Presidential Censures, Impeachments, and Party Loyalties

Presidential Censures, Impeachments, and Party Loyalties August 27, 2019

“The Senate is no longer a place for any decent man,” mourned Senator Henry Clay, January 1837. This was his judgment following a Senate vote rescinding a senatorial censure of President Andrew Jackson. Clay appeared in the Senate dressed in the deep black then affected by grieving loved ones over the loss of someone dear.

This all turned on Jackson’s veto of a bill renewing the charter of the Bank of the United States (think of an early Federal Reserve System). In simple terms, Jackson was Democrat; Clay was Whig.

Whigs held a majority over the Democrats and had earlier demanded a paper Jackson had read privately to his Cabinet, related to the bank. Jackson unceremoniously refused to deliver it; that Executive Privilege thing we hear about. After a ten-week debate, the Whig Senate majority voted 26 to 20 (overwhelmingly party-line) to censure Jackson for withholding the memo they desperately wanted to read.

Jackson sent a message denying the validity of the Senate’s censure and the Senate promptly voted party-line to formally refuse to include the President’s message in the Senate Journal. Real soreheads, huh?

Later when the Jacksonian Democrats regained the Senate majority in 1837, led by Missouri Senator Thomas Hart Benton, the Senate rescinded the censure mere weeks before Jackson’s second term ended. That was another party line vote, again.

No president has been formally censured since. Not that it hasn’t been attempted. Censure is more than a reprimand. It’s been described as a public shaming and it is an act outside the Constitution. The only discipline mentioned in the Constitution is impeachment and removal from office by conviction in the Senate. Meaning that censure, while it is an extraordinary act, legislatively it is less than impeachment.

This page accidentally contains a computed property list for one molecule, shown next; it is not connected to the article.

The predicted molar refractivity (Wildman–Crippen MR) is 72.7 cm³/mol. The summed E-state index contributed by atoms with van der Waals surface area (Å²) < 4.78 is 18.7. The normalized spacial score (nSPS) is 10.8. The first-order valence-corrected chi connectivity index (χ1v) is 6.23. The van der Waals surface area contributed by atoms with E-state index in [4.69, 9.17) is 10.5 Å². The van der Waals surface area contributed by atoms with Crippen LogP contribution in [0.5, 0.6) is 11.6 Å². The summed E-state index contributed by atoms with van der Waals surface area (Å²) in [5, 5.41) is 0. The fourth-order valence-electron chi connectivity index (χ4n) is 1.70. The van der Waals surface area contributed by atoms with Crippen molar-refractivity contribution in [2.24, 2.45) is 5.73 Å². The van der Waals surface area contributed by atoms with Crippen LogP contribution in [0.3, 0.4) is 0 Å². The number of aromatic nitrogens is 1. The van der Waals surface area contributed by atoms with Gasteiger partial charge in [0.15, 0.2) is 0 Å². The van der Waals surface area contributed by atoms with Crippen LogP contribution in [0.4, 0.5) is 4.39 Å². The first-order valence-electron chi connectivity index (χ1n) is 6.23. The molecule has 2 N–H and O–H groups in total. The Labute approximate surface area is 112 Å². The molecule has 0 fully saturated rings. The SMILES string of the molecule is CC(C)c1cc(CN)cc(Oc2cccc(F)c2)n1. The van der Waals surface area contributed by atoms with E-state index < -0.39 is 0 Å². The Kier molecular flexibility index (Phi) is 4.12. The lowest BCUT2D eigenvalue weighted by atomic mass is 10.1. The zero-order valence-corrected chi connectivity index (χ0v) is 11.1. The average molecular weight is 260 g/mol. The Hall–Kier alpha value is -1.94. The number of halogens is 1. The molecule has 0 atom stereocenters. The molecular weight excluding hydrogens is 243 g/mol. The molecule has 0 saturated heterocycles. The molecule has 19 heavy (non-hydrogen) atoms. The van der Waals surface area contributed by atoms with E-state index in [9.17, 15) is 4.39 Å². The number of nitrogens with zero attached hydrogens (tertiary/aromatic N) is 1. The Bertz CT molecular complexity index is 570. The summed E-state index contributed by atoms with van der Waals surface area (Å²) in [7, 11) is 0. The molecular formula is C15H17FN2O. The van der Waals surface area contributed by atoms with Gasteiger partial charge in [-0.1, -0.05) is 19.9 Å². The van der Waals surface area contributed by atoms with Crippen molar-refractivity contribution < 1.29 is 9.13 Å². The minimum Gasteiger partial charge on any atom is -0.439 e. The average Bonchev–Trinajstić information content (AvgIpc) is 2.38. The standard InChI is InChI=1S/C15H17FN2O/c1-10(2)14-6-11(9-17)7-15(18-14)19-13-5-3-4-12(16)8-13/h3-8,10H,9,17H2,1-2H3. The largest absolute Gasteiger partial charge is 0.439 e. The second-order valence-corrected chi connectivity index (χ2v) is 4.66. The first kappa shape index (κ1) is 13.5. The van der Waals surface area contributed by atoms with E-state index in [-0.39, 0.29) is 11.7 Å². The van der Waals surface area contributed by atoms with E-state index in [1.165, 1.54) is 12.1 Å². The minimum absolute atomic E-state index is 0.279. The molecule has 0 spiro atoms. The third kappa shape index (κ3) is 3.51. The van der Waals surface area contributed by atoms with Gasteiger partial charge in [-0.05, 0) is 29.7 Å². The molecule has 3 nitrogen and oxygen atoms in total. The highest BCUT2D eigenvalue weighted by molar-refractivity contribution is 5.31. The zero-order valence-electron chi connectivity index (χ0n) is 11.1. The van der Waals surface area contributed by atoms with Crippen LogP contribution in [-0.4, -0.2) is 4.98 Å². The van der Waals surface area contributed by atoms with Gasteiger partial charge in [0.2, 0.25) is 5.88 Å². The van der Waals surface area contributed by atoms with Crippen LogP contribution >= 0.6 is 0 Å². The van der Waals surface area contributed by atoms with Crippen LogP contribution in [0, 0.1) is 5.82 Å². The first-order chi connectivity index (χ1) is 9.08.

Here is a review of censures that have been advanced against Presidents of the past:

John Adams: Largely for murky reasons besides his prickly personality, an opposition congressman tried to advance a censure. It did not reach the floor.

John Tyler: Just because the majority mostly didn’t like him, what began as an impeachment resolution morphed into censure, which was set aside. Finally, so the opposition could walk away with something, it ended up as censure by a select committee composed of opposition party members.

James K. Polk: This began as a House impeachment bill for launching what was said to be an unconstitutional war on Mexico. That probably had some merit but it became a resolution of censure that was never voted on by the House of Representatives.

James Buchanan: Apparently he and his secretary of the navy were suspected of awarding contracts to Democrats, based on “party relations.” The resolution was framed as an “admonishment” but was never adopted.

Abraham Lincoln. Begun as censure but ended as a recommendation to the president that members of Congress should not also be military generals.

Image result for U.S. congress images
U.S. Capitol Building public domain

• Andrew Johnson: As Lincoln’s successor, Johnson, a Democrat, ran afoul of Radical Republicans and was impeached—no censure, just straight to the heart—for violating the Tenure of Office Act that prohibited a president from dismissing cabinet officers without Senate approval. He did it anyway and won acquittal by one lone Republican senator’s vote.